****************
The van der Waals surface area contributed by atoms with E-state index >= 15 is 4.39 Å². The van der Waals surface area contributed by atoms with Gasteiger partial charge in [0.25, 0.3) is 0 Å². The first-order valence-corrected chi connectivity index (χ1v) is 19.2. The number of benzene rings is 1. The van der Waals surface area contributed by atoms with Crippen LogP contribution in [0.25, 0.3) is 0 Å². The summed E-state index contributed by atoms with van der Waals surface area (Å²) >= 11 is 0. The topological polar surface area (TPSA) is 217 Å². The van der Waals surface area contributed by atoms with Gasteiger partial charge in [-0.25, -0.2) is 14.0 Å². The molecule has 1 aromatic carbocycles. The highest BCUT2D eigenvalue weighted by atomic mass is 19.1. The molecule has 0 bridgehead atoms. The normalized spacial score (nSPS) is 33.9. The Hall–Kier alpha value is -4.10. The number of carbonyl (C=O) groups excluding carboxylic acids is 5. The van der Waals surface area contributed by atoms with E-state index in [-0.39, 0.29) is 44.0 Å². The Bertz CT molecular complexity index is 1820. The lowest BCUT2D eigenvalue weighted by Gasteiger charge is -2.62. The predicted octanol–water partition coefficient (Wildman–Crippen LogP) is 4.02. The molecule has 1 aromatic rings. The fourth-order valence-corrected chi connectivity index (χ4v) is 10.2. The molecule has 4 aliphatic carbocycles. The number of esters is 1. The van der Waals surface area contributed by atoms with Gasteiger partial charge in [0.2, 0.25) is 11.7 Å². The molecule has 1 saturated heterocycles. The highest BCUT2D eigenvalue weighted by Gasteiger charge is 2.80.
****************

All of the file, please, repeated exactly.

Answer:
The van der Waals surface area contributed by atoms with E-state index >= 15 is 4.39 Å². The van der Waals surface area contributed by atoms with Gasteiger partial charge in [0.25, 0.3) is 0 Å². The first-order valence-corrected chi connectivity index (χ1v) is 19.2. The number of benzene rings is 1. The van der Waals surface area contributed by atoms with Crippen LogP contribution in [0.25, 0.3) is 0 Å². The summed E-state index contributed by atoms with van der Waals surface area (Å²) >= 11 is 0. The topological polar surface area (TPSA) is 217 Å². The van der Waals surface area contributed by atoms with Gasteiger partial charge in [-0.25, -0.2) is 14.0 Å². The molecule has 1 aromatic carbocycles. The highest BCUT2D eigenvalue weighted by atomic mass is 19.1. The molecule has 0 bridgehead atoms. The normalized spacial score (nSPS) is 33.9. The Hall–Kier alpha value is -4.10. The number of carbonyl (C=O) groups excluding carboxylic acids is 5. The van der Waals surface area contributed by atoms with E-state index in [-0.39, 0.29) is 44.0 Å². The Bertz CT molecular complexity index is 1820. The lowest BCUT2D eigenvalue weighted by Gasteiger charge is -2.62. The predicted octanol–water partition coefficient (Wildman–Crippen LogP) is 4.02. The molecule has 1 aromatic rings. The fourth-order valence-corrected chi connectivity index (χ4v) is 10.2. The molecule has 4 aliphatic carbocycles. The number of esters is 1. The van der Waals surface area contributed by atoms with Gasteiger partial charge in [0.2, 0.25) is 11.7 Å². The molecule has 1 saturated heterocycles. The highest BCUT2D eigenvalue weighted by Gasteiger charge is 2.80.